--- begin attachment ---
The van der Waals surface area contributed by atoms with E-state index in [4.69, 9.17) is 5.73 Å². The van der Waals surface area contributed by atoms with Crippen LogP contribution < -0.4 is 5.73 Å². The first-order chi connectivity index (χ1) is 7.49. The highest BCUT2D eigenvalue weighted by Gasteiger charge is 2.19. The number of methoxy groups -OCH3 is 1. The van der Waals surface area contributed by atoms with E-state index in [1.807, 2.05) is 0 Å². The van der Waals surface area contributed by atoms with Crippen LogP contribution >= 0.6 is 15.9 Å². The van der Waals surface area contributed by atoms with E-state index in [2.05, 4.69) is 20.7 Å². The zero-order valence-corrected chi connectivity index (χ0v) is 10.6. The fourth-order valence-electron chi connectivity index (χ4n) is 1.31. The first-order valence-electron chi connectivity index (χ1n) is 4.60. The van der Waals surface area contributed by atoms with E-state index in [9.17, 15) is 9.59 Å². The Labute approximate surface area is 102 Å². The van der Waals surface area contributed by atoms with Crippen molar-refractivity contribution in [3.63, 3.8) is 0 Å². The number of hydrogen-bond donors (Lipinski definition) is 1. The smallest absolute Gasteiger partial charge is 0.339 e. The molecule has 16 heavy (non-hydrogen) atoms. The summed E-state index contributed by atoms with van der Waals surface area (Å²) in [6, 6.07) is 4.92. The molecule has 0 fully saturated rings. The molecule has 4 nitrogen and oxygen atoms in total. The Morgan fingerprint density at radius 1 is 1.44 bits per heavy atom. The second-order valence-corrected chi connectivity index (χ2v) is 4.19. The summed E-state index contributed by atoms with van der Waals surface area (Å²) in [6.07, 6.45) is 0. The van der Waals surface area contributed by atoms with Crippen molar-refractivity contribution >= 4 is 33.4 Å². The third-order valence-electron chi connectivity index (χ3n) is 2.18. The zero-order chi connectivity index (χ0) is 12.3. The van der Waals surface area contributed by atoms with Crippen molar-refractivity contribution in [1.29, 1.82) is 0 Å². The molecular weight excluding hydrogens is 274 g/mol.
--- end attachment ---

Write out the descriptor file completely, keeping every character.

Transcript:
The van der Waals surface area contributed by atoms with E-state index in [4.69, 9.17) is 5.73 Å². The van der Waals surface area contributed by atoms with Crippen LogP contribution < -0.4 is 5.73 Å². The first-order chi connectivity index (χ1) is 7.49. The highest BCUT2D eigenvalue weighted by Gasteiger charge is 2.19. The number of methoxy groups -OCH3 is 1. The van der Waals surface area contributed by atoms with E-state index in [1.807, 2.05) is 0 Å². The van der Waals surface area contributed by atoms with Crippen LogP contribution >= 0.6 is 15.9 Å². The van der Waals surface area contributed by atoms with E-state index in [2.05, 4.69) is 20.7 Å². The zero-order valence-corrected chi connectivity index (χ0v) is 10.6. The fourth-order valence-electron chi connectivity index (χ4n) is 1.31. The first-order valence-electron chi connectivity index (χ1n) is 4.60. The van der Waals surface area contributed by atoms with E-state index in [9.17, 15) is 9.59 Å². The Labute approximate surface area is 102 Å². The van der Waals surface area contributed by atoms with Crippen molar-refractivity contribution in [3.63, 3.8) is 0 Å². The number of hydrogen-bond donors (Lipinski definition) is 1. The smallest absolute Gasteiger partial charge is 0.339 e. The molecule has 16 heavy (non-hydrogen) atoms. The summed E-state index contributed by atoms with van der Waals surface area (Å²) in [6, 6.07) is 4.92. The molecule has 0 fully saturated rings. The molecule has 4 nitrogen and oxygen atoms in total. The Morgan fingerprint density at radius 1 is 1.44 bits per heavy atom. The second-order valence-corrected chi connectivity index (χ2v) is 4.19. The summed E-state index contributed by atoms with van der Waals surface area (Å²) in [6.07, 6.45) is 0. The van der Waals surface area contributed by atoms with Crippen molar-refractivity contribution >= 4 is 33.4 Å². The third-order valence-electron chi connectivity index (χ3n) is 2.18. The zero-order chi connectivity index (χ0) is 12.3. The van der Waals surface area contributed by atoms with Crippen molar-refractivity contribution in [1.29, 1.82) is 0 Å². The molecular weight excluding hydrogens is 274 g/mol.